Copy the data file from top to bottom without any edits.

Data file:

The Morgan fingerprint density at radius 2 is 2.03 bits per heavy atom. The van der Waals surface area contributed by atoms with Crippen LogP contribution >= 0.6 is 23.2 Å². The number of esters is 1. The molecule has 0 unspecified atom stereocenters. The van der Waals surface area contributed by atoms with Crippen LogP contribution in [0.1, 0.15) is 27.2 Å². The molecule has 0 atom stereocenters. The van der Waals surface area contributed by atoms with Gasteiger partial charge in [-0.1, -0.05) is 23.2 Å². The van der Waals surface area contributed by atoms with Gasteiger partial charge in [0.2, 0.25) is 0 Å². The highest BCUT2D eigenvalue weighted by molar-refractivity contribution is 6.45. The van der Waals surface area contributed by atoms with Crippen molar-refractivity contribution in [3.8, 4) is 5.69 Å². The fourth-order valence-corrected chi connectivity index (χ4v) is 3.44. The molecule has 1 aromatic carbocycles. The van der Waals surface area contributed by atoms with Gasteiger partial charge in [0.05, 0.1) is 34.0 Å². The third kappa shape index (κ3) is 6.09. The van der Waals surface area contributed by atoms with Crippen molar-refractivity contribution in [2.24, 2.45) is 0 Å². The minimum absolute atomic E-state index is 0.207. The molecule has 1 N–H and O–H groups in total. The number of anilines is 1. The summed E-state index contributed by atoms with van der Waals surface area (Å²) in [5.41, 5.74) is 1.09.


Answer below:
The Morgan fingerprint density at radius 2 is 2.03 bits per heavy atom. The van der Waals surface area contributed by atoms with Crippen LogP contribution >= 0.6 is 23.2 Å². The number of esters is 1. The molecule has 0 unspecified atom stereocenters. The van der Waals surface area contributed by atoms with Crippen LogP contribution in [0.1, 0.15) is 27.2 Å². The molecule has 0 atom stereocenters. The van der Waals surface area contributed by atoms with Gasteiger partial charge in [-0.1, -0.05) is 23.2 Å². The van der Waals surface area contributed by atoms with Gasteiger partial charge in [0.2, 0.25) is 0 Å². The highest BCUT2D eigenvalue weighted by molar-refractivity contribution is 6.45. The van der Waals surface area contributed by atoms with Crippen molar-refractivity contribution in [3.8, 4) is 5.69 Å². The fourth-order valence-corrected chi connectivity index (χ4v) is 3.44. The molecule has 1 aromatic carbocycles. The van der Waals surface area contributed by atoms with Gasteiger partial charge in [0.05, 0.1) is 34.0 Å². The third kappa shape index (κ3) is 6.09. The van der Waals surface area contributed by atoms with Crippen molar-refractivity contribution in [2.24, 2.45) is 0 Å². The minimum absolute atomic E-state index is 0.207. The molecule has 1 N–H and O–H groups in total. The number of anilines is 1. The summed E-state index contributed by atoms with van der Waals surface area (Å²) in [5.41, 5.74) is 1.09.